It all moves at an unbelievable speed. Bayonetta’s pace is nearly non-stop, constantly throwing new enemies, bosses, and setpieces at you and asking you to tackle them. It’s awesome, and I loved it. Bayonetta 3 never wants you to get bored and does everything in its power to keep your eyes glued to your TV or Switch screen, no matter how tedious it may be.
For what it’s worth, Bayonetta 3’s story is one of the most understandable in the series. Which is to say that it is largely unclear. Bayonetta is engaging, as is most of the cast of returning characters like Jean, Luca, and Rodin, but the larger narrative is a rote multi-dimensional story. Some big bad guy is trying to control space and time on different dimensions. It introduces a number of different Bayonettas (a fun narrative way to give you those aforementioned different weapons), and has a late game twist that neatly changes the Bayonetta lore. For the most part, though, the narrative is largely forgettable beyond superficial entertainment value.
However, the story introduces the weakest parts of Bayonetta 3: not all levels in which you play as Bayonetta. At the start, the new character Viola is introduced, a young punk from a different dimension who needs Jean and Bayonetta to help save the Multiverse. This sends Jean on a mission to find a scientist to help the trio. Gene’s levels play out as a stealth-focused side scroller, though it’s never engaging beyond running from point A to B and occasionally fighting a boring boss.
Viola’s handful of levels are interesting mechanically but the landing wedge isn’t. Viola is a hack ‘n’ slash-focused character, and her witch time is tied to a parry rather than dodge. That parry window is incredibly tight and my early hours with the new Witch were frustrating until I finally got the hang of it, at which point it just got a little more fun. He has his own demon slave, a giant cat named Cheshire (a nod to previous games), which came in handy when I just wanted to make my way through the levels.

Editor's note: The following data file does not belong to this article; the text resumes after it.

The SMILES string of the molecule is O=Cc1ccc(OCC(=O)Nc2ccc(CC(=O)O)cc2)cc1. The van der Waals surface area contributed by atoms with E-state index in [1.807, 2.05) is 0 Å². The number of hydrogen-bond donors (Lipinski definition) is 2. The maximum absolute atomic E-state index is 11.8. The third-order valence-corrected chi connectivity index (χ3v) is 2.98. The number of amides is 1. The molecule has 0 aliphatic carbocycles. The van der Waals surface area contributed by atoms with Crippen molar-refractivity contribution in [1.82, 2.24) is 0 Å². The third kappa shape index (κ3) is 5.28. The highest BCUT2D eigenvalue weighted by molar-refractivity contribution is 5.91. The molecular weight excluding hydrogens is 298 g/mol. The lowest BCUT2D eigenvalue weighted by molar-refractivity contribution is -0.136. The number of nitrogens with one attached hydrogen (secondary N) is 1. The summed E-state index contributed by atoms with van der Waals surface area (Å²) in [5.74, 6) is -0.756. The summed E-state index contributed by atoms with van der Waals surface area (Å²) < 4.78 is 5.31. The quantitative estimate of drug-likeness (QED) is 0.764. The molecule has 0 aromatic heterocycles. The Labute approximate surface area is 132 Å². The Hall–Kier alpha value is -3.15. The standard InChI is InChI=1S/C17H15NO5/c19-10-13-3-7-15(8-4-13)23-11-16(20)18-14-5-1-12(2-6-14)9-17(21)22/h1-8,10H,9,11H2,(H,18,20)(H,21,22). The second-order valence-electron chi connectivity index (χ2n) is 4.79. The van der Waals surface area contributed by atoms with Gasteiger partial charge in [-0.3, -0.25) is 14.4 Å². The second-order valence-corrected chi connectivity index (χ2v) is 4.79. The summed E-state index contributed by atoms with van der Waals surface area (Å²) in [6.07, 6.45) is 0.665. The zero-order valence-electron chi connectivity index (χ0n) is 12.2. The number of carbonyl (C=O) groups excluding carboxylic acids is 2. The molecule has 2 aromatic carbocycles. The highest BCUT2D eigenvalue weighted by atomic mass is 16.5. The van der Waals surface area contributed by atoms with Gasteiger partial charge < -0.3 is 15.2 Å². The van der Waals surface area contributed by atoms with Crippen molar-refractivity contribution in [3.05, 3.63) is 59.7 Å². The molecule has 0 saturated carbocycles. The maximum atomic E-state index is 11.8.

I like the idea of introducing new playable characters to the Bayonetta series, but Viola didn’t do anything for me. Cosmetically, he is estimated to be a punk rocker as an office worker, with more Spencer’s gifts than 924 Gilman Street. But still, he is dull and uninteresting. The game forces you to spend many hours playing as him, and I struggle to think of a single defining characteristic other than his corny mall punk aesthetic. Viola being dull and forgettable is unfortunate because, despite the series’ often lackluster storytelling, it always has incredibly funny characters. Considering the implication that Viola could potentially play a huge role in upcoming games, I’m disappointed that she doesn’t match Bayonetta’s charm.
But under a mountain of compliments it is a small complaint. Bayonetta 3, for most of its runtime, is an absolute blast. It is exaggerated, over-the-top, and extravagant for extravagance, leaving ruins, literally, in its wake. I’m already going back to each level to score better, and I have no immediate plans to stop. I may be hesitant about the future of the series, but currently, it’s the best Bayonetta ever.